The cost of over 200 high-tech products such as DVD players, printers, video consoles and routers could tumble in the years to come after a $1.3tn deal was struck between 54 nations, including the US, China and countries in the EU.
The agreement was brokered at a World Trade Organisation (WTO) summit in Geneva, and means that duties on imports are scrapped, regardless of which WTO member has produced the item.
As well as covering consumer and business tech products, the deal also includes high-end tech equipment, such as tools for the manufacture of printed circuits and semiconductors, medical equipment and even telecoms satellites.
The European Commission (EC) said it hopes that the deal will bolster the economy across Europe by reducing costs for consumers and businesses buying tech equipment, and for manufacturers by reducing tariff costs and increasing sales.
“This is a great deal for consumers, and for companies big and small. We’ve worked hard to broker this compromise between different countries and to find the best solutions for Europe," said EU trade commissioner Cecilia Malmström.
"This deal will cut costs for consumers and business, in particular for smaller firms which have been hit especially hard by excessive tariffs in the past."
The agreement is part of the existing Information Technology Agreement brokered in 1996 in a bid to reduce costs for manufacturers and purchasers of high-tech equipment.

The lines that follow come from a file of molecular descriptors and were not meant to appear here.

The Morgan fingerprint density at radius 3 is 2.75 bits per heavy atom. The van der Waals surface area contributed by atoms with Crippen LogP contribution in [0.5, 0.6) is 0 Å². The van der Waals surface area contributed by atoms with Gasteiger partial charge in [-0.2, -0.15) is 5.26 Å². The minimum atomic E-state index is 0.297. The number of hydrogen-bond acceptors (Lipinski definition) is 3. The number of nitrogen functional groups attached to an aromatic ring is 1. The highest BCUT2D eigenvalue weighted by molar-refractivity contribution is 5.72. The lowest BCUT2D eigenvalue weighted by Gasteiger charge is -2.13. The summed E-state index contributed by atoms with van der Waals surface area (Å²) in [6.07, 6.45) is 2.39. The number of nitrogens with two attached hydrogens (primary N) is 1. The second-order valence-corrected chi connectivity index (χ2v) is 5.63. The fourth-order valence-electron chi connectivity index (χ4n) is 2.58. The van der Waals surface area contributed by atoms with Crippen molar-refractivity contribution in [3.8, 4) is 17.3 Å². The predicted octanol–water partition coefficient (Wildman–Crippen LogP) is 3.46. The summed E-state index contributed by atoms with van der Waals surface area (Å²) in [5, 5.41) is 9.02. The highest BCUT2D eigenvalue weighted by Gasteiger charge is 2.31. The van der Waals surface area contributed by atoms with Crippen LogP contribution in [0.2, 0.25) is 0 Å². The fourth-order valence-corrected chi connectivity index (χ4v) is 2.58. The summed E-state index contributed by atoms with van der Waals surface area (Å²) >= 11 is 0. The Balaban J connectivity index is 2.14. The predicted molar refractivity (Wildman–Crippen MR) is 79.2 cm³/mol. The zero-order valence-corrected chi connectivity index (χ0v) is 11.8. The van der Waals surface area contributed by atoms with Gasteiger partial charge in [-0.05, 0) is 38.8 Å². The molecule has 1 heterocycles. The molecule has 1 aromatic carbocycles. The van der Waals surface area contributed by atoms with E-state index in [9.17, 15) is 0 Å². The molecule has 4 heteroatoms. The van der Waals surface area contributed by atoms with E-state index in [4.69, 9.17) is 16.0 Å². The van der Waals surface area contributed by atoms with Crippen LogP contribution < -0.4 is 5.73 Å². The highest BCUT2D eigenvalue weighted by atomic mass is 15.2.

WTO director-general Roberto Azevêdo praised the agreement as a “landmark” deal that will have major benefits for the global economy.
“Eliminating tariffs on trade of this magnitude will have a huge impact. It will support lower prices, including in many other sectors that use IT products as inputs, it will create jobs and it will help to boost GDP growth around the world,” he said.
The new tariffs will be introduced from 1 July 2016 for a period of three years. Other nations that have agreed to the deal include Australia, Canada, Israel, Japan and South Korea.
The EC and WTO hope that more nations will sign up ahead of the final ratification in December when the WTO meets in Nairobi.
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